Modern humans moved into Europe from the Near East sometime between 40,000 and 50,000 years ago, absorbing and/or displacing the existing Neanderthal inhabitants. Both populations had hunting and gathering economies. Then, about 8,500 years ago, new immigrants, also from the Near East, began spreading into Europe. This time, however, they brought with them a revolutionary new economic system—agriculture. Another wave of agriculturalists moved into Europe from the Russian steppes, about 2,300 years ago.

The study reported in Nature compared ancient DNA from Europe, Turkey, and Russia with that from modern populations.

Foragers, who rely on naturally occurring foods, tend to have a varied diet in order to cover their nutritional needs. Agriculturalists, on the other hand, focus on a relatively narrow range of plant and/or animal species, perhaps supplemented by some wild food resources. This more limited diet may not meet all dietary requirements or may predominantly rely on foods that, while conducive to domestication, may not be easily digested. Dairy products and wheat are examples.

The consumption of milk and milk products is not natural for adult mammals. The capacity to digest lactose, a milk sugar, exists in infant mammals, but is usually lost once they are weaned. The domestication of a number of larger mammals, including sheep, goats, and cattle, presented the possibility of using their milk as a food source, converting grass, an abundant resource, but indigestible to humans, into a new food source. However, since hunter-gatherers do not typically consume milk, the widespread lactose-intolerance in adult humans was a major problem for early farmers who sought to employ this food source.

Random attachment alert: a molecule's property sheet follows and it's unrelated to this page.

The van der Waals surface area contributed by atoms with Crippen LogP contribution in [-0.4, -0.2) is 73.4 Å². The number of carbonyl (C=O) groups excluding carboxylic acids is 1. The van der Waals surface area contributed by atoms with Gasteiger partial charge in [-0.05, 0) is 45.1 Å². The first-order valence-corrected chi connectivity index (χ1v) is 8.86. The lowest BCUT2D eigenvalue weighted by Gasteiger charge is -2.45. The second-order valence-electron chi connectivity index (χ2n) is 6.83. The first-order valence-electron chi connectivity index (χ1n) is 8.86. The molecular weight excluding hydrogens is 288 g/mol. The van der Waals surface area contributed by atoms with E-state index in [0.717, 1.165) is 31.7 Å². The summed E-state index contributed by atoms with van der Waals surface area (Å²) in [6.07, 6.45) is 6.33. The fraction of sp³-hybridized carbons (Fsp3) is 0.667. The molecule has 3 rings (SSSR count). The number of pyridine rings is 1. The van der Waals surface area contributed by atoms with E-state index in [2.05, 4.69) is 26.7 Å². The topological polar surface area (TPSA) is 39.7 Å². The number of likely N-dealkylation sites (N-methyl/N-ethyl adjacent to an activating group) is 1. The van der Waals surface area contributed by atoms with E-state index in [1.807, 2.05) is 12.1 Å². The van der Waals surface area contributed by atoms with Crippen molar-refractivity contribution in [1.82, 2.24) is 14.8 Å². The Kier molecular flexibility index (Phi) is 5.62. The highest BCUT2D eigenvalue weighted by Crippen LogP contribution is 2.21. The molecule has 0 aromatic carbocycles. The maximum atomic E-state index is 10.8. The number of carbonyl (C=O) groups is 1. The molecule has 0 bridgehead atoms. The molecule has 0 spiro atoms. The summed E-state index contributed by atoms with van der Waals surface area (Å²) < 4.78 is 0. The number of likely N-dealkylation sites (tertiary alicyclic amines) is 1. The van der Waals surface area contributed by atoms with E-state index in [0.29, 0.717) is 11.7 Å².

One of the results of the Nature study indicates that a gene that allows lactose digestion to continue into adulthood appears to have taken thousands of years to become widespread in European populations, despite its apparent selective advantage, only beginning to appear about 4,000 years ago. This raises the question of whether technological adaptations, such as the production of aged cheese, which has less lactose, may have allowed for the use of milk products in earlier times.